By Eric Cheung and Brad Lendon, CNN
China sent 39 warplanes into Taiwan’s air defense identification zone (ADIZ) on Sunday, Taiwan’s Defense Ministry said, the largest such incursion this year.
The flights by the People’s Liberation Army aircraft came a day after the United States and Japanese navies put on a massive show of force in the Philippine Sea, putting together a flotilla that included two US Navy aircraft carriers, two US amphibious assault ships and a Japanese helicopter destroyer, essentially a small aircraft carrier.
Two US guided-missile cruisers and five destroyers were also part of the exercise. The Philippine Sea is the area of the Pacific Ocean east of Taiwan, between the self-ruled island and the US territories of Guam and the Northern Mariana Islands. The Navy did not say how close the flotilla was to Taiwan.
“Freedom at its finest! Nothing reaffirms our commitment to a #FreeandOpenIndoPacific like 2 Carrier Strike Groups, 2 Amphibious Ready Groups sailing alongside our close friends from the Japan Maritime Self Defense Force,” Vice Adm. Karl Thomas, commander of the US 7th Fleet based in Japan, said in a tweet.
A US Navy statement said the mass of warships was “conducting training to preserve and protect a free and open Indo-Pacific region.”
Chinese warplane incursions
Taiwan and mainland China have been governed separately since the defeated Nationalists retreated to the island at the end of the Chinese civil war more than 70 years ago.
But China’s ruling Chinese Communist Party (CCP) views the self-ruled island as part of its territory — despite having never controlled it.
Beijing has not ruled out military force to take Taiwan and has kept pressure on the democratic island over the past few years with frequent warplane flights into Taiwan’s ADIZ. The US Federal Aviation Administration defines an ADIZ as “a designated area of airspace over land or water within which a country requires the immediate and positive identification, location and air traffic control of aircraft in the interest of the country’s national security.”
Sunday’s incursions were made by 24 J-16 fighter jets, 10 J-10 fighter jets, two Y-9 transport aircraft, two Y-8 anti-submarine warning aircraft, and one nuclear-capable H-6 bomber, the Taiwanese Defense Ministry said in a statement on Sunday.
In response, the Taiwanese military issued radio warnings and deployed air defense missile systems to monitor the activities, it added.
The incursions on Sunday marked the highest daily number of Chinese warplanes entering Taiwan’s ADIZ this year. The highest number of incursions ever recorded was on October 4 last year, when 56 military planes flew into the area on the same day.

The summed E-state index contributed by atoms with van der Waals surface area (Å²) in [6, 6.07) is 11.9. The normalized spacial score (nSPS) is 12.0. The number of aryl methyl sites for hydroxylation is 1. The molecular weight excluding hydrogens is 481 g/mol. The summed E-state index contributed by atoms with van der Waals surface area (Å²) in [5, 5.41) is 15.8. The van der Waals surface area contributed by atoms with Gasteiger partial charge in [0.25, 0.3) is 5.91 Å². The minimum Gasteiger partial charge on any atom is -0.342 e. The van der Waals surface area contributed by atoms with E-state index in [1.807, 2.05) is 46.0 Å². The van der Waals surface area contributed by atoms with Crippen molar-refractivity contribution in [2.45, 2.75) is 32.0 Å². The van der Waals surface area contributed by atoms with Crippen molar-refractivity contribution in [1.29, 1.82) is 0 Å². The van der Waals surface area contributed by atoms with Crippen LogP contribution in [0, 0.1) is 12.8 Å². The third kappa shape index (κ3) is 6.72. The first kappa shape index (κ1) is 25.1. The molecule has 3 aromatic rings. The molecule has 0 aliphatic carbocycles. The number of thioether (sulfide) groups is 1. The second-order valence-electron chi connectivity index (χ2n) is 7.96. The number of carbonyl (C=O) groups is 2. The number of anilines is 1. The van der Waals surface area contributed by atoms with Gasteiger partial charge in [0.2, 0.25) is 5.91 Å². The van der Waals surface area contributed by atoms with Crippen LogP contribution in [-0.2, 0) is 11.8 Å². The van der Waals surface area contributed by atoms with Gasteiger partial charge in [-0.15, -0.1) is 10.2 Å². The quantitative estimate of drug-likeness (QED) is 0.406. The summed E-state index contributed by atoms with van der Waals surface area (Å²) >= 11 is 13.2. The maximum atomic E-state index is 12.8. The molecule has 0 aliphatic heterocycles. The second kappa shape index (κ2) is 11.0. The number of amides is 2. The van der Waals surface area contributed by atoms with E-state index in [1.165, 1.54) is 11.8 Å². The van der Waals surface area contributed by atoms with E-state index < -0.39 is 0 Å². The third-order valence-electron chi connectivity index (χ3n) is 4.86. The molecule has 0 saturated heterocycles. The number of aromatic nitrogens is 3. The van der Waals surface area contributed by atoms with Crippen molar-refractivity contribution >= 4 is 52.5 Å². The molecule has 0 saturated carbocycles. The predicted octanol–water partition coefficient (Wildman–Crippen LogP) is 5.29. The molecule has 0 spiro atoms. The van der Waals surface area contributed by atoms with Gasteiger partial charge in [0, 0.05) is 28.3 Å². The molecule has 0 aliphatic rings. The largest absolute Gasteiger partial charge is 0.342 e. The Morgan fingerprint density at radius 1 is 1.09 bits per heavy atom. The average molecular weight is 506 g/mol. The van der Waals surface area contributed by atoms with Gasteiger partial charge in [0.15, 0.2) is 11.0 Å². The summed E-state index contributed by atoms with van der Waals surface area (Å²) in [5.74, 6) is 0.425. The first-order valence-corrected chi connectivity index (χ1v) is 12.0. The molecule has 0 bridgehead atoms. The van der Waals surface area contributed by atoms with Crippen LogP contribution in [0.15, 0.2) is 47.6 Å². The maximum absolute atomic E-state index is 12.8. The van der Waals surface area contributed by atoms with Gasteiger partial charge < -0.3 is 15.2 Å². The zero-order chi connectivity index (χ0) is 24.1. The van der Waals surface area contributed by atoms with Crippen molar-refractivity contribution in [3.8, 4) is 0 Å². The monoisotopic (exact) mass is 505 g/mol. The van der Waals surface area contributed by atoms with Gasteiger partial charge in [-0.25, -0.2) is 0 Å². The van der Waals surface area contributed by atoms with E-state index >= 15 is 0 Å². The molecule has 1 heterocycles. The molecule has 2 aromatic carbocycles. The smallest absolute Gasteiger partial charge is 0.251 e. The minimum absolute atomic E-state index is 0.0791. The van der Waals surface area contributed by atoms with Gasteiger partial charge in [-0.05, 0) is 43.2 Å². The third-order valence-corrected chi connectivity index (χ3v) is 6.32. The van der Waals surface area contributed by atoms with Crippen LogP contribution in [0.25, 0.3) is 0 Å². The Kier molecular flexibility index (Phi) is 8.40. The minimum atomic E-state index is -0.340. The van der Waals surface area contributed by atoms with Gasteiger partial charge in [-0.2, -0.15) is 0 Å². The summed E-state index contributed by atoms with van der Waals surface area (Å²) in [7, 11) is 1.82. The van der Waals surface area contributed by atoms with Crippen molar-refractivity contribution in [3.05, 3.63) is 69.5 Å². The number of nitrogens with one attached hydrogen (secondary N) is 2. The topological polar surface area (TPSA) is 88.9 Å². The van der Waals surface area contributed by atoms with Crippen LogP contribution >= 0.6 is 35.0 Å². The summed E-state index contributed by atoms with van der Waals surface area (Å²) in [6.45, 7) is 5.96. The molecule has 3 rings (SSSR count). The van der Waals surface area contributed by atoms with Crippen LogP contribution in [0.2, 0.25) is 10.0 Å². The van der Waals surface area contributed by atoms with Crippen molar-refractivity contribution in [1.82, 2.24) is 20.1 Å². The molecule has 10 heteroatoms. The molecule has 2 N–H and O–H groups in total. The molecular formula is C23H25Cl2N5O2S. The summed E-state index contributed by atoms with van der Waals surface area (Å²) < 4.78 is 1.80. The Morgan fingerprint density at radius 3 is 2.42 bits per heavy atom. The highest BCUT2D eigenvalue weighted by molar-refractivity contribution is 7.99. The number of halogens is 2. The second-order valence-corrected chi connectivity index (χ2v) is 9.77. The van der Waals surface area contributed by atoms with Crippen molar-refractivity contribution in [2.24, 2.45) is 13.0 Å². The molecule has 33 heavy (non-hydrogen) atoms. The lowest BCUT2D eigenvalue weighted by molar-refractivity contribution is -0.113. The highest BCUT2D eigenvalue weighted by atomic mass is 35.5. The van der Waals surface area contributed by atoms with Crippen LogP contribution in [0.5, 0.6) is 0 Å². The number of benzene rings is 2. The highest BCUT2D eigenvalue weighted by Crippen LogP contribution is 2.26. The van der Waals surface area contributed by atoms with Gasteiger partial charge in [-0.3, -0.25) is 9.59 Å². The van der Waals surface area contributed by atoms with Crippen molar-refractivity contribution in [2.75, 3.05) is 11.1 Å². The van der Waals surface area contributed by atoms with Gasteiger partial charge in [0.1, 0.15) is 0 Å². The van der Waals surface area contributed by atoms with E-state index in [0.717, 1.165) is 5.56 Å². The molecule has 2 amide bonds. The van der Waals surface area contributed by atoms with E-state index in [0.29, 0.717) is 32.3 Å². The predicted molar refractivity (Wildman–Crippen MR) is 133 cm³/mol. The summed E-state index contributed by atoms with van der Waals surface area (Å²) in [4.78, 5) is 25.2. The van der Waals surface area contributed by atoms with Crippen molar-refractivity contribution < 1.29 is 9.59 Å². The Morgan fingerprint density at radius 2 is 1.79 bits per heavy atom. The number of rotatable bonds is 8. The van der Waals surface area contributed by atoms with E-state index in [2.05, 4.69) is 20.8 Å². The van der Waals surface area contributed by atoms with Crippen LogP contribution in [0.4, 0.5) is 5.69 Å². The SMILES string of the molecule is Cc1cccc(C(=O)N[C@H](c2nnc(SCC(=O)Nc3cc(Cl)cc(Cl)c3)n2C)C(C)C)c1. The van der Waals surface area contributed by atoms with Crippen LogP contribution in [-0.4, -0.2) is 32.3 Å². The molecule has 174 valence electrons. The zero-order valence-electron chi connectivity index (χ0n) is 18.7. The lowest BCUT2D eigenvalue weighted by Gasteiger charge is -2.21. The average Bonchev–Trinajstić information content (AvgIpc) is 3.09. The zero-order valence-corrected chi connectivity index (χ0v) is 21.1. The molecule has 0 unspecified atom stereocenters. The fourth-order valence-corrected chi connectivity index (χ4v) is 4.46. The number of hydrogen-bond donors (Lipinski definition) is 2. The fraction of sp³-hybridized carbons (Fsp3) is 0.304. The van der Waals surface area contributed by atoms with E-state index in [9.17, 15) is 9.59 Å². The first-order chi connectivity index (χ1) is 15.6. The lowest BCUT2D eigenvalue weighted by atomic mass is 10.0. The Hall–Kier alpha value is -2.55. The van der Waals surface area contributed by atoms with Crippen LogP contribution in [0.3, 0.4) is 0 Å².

While the Chinese incursions Sunday were likely a reaction to the large naval presence Tokyo and Washington were putting in the area, they also served another purpose, said Collin Koh, research fellow at the S. Rajaratnam School of International Studies in Singapore.
“No doubt this is part of the broader campaign by Beijing aimed at eroding the will and ability of Taiwan to continue resisting,” Koh said.
He pointed to the recent crash of one of Taiwan’s best fighter planes, an F-16V, and the toll its taking on the island’s air force to respond to persistent PLA incursions into Taiwan’s defense zone.
“Certain politicians and retired military officers (in Taiwan) have raised the issue of possible pilot shortage and insufficient training in the face of operational requirements in responding to frequent PLA flybys,” Koh said.
The crash and those statements “would potentially sow concerns amongst the public regarding the island’s ability to stand its ground against the mainland’s repeated and avowedly increasing military provocations,” especially as Beijing has vowed to continue the incursions, he said.
“The latest major flyby, while obviously targeted at the allied show of force in the Philippine Sea, will definitely have some intended reinforcement effect on the ongoing debates in Taiwan,” Koh said.
Carl Schuster, a former director of operations at the US Pacific Command’s Joint Intelligence Center, said China is trying to keep Taiwan off balance and tired — “like a tennis player pushes his opponent to chase the ball across the court” — sending larger formations of aircraft toward the island from more distant bases on the mainland.
He also said the US-Japan naval exercises sent a message to China not only about Taiwan, but about Beijing’s actions in the South China Sea and near the Japan-controlled Senkaku Islands, which China calls the Diaoyus and claims, like Taiwan, are part of its sovereign territory.
The islands are closer to Taiwan than Tokyo, and Chinese ships have been an almost constant presence near them for months, Japan’s defense minister told CNN last fall.
The US says the Senkakus fall under the US-Japan mutual defense treaty, which obligates Washington to defend them like any other part of Japanese territory.
Schuster said while the large naval exercise sends a message, its location meant it wasn’t overly provocative.
The Philippine Sea lies outside what is called the first island chain, the waters within which are largely claimed by China. Schuster said keeping the US-Japan naval exercises outside the chain showed there was no threat to the Chinese mainland.
™ & © 2022 Cable News Network, Inc., a WarnerMedia Company. All rights reserved.